4-yo shoots toddler cousin on Thanksgiving, parents charged
The two children were playing in the living room at the family’s house in North Philadelphia when the tragic accident happened shortly before Thanksgiving dinner.
The toddler’s four-year-old cousin was playing with a .40-caliber semiautomatic handgun found in the house when he fired it.
"The mother was preparing Thanksgiving dinner when the two kids were playing with the gun," Chief Inspector Scott Small told reporters, according to the Philadelphia Inquirer.
According to neighbor Sonia Pizarro, she saw police cars outside the house at around 5:00pm.
As she relayed to the news outlet, the father ran outside in tears, screaming, "my baby, my baby, my baby."
The two-year-old boy was taken to Temple University Hospital, but transferred to St. Christopher’s Hospital for Children, where he was listed as being in a critical but stable condition.
The parents were identified as Rachel Santiago, 34, and Omar Laboy-Vega, also 34. As witnesses told the Philadelphia Inquirer, the couple has three children.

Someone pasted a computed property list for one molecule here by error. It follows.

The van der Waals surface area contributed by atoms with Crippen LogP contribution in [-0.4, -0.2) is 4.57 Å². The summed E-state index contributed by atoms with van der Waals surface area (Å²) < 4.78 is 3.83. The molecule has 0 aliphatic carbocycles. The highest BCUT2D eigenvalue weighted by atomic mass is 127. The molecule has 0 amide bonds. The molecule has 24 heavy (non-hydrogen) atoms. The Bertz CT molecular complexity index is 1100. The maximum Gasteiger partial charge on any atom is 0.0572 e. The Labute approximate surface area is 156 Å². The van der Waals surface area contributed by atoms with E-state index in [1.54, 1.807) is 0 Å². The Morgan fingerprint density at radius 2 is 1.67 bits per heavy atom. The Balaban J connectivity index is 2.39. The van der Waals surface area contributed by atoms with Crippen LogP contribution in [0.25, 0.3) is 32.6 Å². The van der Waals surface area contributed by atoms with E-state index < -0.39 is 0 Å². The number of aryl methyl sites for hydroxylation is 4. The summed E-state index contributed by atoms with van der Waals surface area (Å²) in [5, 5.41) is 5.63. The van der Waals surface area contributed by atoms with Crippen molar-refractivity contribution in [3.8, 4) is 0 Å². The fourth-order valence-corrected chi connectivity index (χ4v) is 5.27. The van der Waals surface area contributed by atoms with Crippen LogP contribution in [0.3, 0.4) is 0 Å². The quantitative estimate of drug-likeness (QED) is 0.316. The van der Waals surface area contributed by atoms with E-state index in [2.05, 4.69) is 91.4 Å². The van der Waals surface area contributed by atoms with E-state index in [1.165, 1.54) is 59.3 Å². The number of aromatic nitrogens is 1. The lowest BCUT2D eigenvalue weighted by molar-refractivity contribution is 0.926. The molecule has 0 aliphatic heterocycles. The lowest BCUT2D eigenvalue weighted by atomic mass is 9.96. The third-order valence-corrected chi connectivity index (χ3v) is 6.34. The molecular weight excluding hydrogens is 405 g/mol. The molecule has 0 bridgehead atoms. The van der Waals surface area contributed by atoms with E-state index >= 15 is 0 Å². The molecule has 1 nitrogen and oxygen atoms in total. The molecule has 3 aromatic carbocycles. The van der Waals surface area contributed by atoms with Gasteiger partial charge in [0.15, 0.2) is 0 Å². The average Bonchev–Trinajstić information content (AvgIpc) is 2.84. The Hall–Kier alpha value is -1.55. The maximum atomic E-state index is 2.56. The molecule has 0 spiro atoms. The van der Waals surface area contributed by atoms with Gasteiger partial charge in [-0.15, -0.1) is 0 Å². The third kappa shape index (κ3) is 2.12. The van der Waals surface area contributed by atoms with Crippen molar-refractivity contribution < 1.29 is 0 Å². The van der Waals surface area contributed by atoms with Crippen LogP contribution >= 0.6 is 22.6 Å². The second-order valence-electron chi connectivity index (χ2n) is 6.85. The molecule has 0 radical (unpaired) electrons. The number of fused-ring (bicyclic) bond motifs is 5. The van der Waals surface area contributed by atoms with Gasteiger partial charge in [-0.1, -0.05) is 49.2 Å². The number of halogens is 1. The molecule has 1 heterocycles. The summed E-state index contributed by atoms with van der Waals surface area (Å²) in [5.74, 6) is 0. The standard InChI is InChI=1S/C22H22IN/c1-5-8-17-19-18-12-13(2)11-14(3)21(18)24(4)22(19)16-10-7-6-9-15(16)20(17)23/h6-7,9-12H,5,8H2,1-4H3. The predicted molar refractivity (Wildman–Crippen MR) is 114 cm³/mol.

The landlord of the rowhouse where the family lived reportedly said that they rented the place for about two years. However, he refused to provide further details, saying that he did not hear about the shooting.
Both parents were charged with endangering the welfare of a child, while the father is also facing charges of illegal possession of a weapon as two guns were retrieved from the house.
According to Gun Violence Archive, a website that keeps track of shootings, a total of 620 children have been killed or injured in over 51,000 cases across the US this year.
These statistics include the shooting of the two-year-old in Philadelphia.
Another review conducted by Associated Press and USA Today revealed that over a period of two-and-a-half years, nearly 90 three-year-olds were killed or injured in shootings between January 1, 2014 and June 30, 2016. According to their analyses, deaths and injuries spike for children under five, and the age of three is the most common for fatal shootings.